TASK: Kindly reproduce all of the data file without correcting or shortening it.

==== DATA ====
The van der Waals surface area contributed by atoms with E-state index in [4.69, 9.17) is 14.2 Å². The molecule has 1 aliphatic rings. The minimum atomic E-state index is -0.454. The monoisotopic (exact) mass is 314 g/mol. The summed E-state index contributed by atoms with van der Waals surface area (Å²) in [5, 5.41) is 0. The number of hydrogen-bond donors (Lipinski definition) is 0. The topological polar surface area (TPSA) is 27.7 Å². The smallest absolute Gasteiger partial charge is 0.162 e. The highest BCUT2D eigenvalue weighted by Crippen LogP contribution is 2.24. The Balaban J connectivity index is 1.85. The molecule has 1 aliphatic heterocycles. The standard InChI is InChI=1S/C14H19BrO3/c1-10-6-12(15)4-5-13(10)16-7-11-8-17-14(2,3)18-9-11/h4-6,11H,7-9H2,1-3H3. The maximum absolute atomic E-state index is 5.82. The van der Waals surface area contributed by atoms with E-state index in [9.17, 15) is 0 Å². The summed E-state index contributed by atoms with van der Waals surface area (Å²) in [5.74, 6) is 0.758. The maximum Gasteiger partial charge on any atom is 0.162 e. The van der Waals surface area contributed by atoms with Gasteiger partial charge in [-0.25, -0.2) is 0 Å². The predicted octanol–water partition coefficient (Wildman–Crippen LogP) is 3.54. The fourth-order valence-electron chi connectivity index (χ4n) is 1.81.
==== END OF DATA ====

The van der Waals surface area contributed by atoms with E-state index in [4.69, 9.17) is 14.2 Å². The molecule has 1 aliphatic rings. The minimum atomic E-state index is -0.454. The monoisotopic (exact) mass is 314 g/mol. The summed E-state index contributed by atoms with van der Waals surface area (Å²) in [5, 5.41) is 0. The number of hydrogen-bond donors (Lipinski definition) is 0. The topological polar surface area (TPSA) is 27.7 Å². The smallest absolute Gasteiger partial charge is 0.162 e. The highest BCUT2D eigenvalue weighted by Crippen LogP contribution is 2.24. The Balaban J connectivity index is 1.85. The molecule has 1 aliphatic heterocycles. The standard InChI is InChI=1S/C14H19BrO3/c1-10-6-12(15)4-5-13(10)16-7-11-8-17-14(2,3)18-9-11/h4-6,11H,7-9H2,1-3H3. The maximum absolute atomic E-state index is 5.82. The van der Waals surface area contributed by atoms with E-state index in [9.17, 15) is 0 Å². The summed E-state index contributed by atoms with van der Waals surface area (Å²) in [5.74, 6) is 0.758. The maximum Gasteiger partial charge on any atom is 0.162 e. The van der Waals surface area contributed by atoms with Gasteiger partial charge in [-0.25, -0.2) is 0 Å². The predicted octanol–water partition coefficient (Wildman–Crippen LogP) is 3.54. The fourth-order valence-electron chi connectivity index (χ4n) is 1.81.